NHL needs a trim

STEVE BUFFERY, QMI Agency

, Last Updated: 8:02 PM ET

You know what’s depressing, besides going to the bank, doctor, dentist, or any other place where the news, invariably, is going to be bad?

Reading Sports Illustrated if you're a hockey fan.

That’s not a shot at Michael Farber, the magazine’s main hockey writer, who does excellent work and is a good guy.

It’s just that the mag, in my opinion, treats the league and the sport as an afterthought.

But I don’t blame S.I. entirely for that.

I blame the NHL.

In fact, I blame the NHL for the constant, never-ending stream of negative publicity in the media, especially in the U.S. — which has, over time, sucked the life out of the league and created a negative stereotype about the game that is reaching the point of being irreversible.

It’s a self-fulfilling prophecy. The more negative publicity the NHL gets, the less the fans will care. The less the fans care, the lower the attendance. The lower the attendance, the more negative publicity.

What other professional league in the world has to deal with media reports, year after year, about dying franchises?

There are some great stories in the NHL this season, but there are also too many stories about brutal attendance numbers in places such as Phoenix, Atlanta, Florida and Columbus.

My good friend Mike (Zize Matters) Zeisberger, touched on this in Sunday’s Sun.

Over time, all this negative publicity has greatly damaged the league.

Look at what’s happened on Long Island this season.

The Islanders, who have drawn flies for years at the crappy Nassau Coliseum, have resorted to having their games broadcast on Hofstra University’s radio station, which will include intermission coverage and sideline reporting done by Hofstra students.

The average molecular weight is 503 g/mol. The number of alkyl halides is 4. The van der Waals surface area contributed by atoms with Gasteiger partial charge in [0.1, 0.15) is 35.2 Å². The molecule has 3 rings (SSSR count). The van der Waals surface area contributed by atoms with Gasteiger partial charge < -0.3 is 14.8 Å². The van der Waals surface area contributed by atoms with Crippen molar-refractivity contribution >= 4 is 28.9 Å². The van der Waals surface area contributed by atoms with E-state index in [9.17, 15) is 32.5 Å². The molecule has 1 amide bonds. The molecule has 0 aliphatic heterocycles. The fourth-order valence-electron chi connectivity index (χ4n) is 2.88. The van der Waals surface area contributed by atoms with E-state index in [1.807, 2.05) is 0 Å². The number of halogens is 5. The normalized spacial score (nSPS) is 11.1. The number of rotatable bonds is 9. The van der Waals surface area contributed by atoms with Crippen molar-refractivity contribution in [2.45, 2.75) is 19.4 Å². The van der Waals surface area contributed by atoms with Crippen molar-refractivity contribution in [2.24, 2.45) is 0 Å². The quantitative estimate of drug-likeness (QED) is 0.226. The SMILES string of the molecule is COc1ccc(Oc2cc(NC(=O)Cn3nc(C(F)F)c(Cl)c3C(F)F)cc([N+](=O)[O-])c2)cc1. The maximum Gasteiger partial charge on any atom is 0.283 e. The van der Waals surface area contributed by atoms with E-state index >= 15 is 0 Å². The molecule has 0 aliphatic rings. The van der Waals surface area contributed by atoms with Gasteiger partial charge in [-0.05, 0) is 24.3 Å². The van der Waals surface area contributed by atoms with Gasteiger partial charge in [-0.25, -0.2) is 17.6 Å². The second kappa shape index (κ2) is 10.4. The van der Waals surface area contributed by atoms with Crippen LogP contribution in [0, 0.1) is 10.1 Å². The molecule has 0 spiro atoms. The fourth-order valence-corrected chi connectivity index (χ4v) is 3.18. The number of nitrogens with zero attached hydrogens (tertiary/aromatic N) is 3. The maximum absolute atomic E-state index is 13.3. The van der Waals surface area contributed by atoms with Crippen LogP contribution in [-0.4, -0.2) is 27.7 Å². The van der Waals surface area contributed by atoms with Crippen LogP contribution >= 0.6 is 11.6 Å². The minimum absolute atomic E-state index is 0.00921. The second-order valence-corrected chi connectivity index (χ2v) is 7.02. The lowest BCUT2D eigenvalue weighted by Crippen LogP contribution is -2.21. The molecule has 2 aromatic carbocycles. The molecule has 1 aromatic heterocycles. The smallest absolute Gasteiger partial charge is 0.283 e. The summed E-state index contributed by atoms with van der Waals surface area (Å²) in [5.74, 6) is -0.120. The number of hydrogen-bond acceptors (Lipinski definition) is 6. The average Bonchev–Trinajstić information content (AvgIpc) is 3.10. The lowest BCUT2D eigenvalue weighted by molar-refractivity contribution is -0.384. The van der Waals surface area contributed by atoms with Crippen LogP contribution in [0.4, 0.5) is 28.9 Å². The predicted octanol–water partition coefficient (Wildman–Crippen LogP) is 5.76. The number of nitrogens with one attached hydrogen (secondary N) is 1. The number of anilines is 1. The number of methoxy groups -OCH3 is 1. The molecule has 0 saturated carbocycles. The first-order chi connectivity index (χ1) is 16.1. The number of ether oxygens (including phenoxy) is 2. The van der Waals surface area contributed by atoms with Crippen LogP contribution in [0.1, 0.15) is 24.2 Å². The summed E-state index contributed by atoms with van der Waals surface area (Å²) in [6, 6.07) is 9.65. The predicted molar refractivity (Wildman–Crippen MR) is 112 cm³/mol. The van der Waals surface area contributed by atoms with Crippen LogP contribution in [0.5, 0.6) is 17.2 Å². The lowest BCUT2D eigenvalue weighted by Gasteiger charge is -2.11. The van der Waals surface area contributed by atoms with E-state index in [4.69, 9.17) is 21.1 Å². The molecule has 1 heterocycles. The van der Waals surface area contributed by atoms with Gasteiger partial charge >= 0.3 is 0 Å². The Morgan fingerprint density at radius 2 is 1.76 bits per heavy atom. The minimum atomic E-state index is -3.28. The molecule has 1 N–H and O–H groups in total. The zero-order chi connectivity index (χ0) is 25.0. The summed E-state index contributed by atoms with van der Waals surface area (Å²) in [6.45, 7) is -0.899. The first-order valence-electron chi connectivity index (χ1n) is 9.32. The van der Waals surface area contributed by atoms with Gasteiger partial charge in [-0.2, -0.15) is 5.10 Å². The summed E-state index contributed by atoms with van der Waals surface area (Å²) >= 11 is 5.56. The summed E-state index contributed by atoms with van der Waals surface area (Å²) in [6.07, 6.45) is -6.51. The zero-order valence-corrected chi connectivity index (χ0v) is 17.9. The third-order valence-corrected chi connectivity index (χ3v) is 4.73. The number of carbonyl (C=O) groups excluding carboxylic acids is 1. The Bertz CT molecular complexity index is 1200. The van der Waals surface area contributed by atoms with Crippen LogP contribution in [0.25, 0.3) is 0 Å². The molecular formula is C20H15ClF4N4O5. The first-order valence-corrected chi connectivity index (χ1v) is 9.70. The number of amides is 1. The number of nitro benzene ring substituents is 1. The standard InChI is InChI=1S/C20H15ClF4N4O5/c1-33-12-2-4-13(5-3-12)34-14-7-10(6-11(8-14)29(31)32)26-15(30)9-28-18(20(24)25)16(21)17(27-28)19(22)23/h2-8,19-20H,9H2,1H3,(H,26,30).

Basically, it’s a college production.

How embarrassing is that? It’s bush league.

The game is too good for that.

With the American economy promising to stay in the tank for years to come (think massive federal debt), the NHL is in for more tough times if they insist on staying in non-hockey markets.

In fact, it’s only going to get worse.

But there is a solution ... and that is, well, you’ve heard it before.

It’s so simple.

The NHL, once and for all, has to get out of the markets where the game doesn’t matter.

It’s like a cancerous boil. You have to lance it.

The board of governors has to, for once, think outside the box.

In any viable market, in any sport, a team CAN go through some bad years and some rebuilding years and maintain a strong, loyal fan base.

Look at the Buffalo Bills.

The team’s been lousy forever, the owner seems to be completely out of it, and it’s a small market. Yet, the fan base is incredibly loyal and, until recently, continued to sell out every game.

Buffalo is an NFL market, without question.

After and before every Bills game, the talk on Buffalo radio, the coverage on TV and in the newspapers, is all Bills.

And then you look at Columbus. There are those who insist that Columbus is a decent hockey market, and the fans have turned away only because the team has been lousy over the years.

But I don’t buy it.

It’s not a hockey market.

A good hockey market is like Boston. When the team struggles, the attendance goes down, but there’s no talk of the team leaving. And when the team gets good, the place is packed again, or nearly so.

The daily newspaper in Columbus is the Dispatch.

On its website there are two categories you can click on for sports. The first one is “OSU sports”, Ohio State University. The second is “More sports”. The Blue Jackets coverage is under “More sports.”

What’s the point of being in these markets?

I mean really.

The NHL has to sit down with the owners with teams in cities that are constantly in trouble and figure out how to move their franchises to places like Quebec City. Or better, yet, talk about moving some teams to Europe, and start a European Division.

Just imagine the excitement, and consequently, the positive publicity, if the NHL somehow was able to become the first major pro league to establish divisions in North American and Europe?

Instead of playing in dead markets, you get to play in Stockholm, Helsinki and Prague.

It would be incredible.

I believe with a lot of imagination, it can be done. And clearly those cities would be great NHL markets.

The NHL would reinvent itself as a leading-edge professional league.

It would be hip, cool, and the S.I.’s of the world would have to take notice.

steve.buffery@sunmedia.ca


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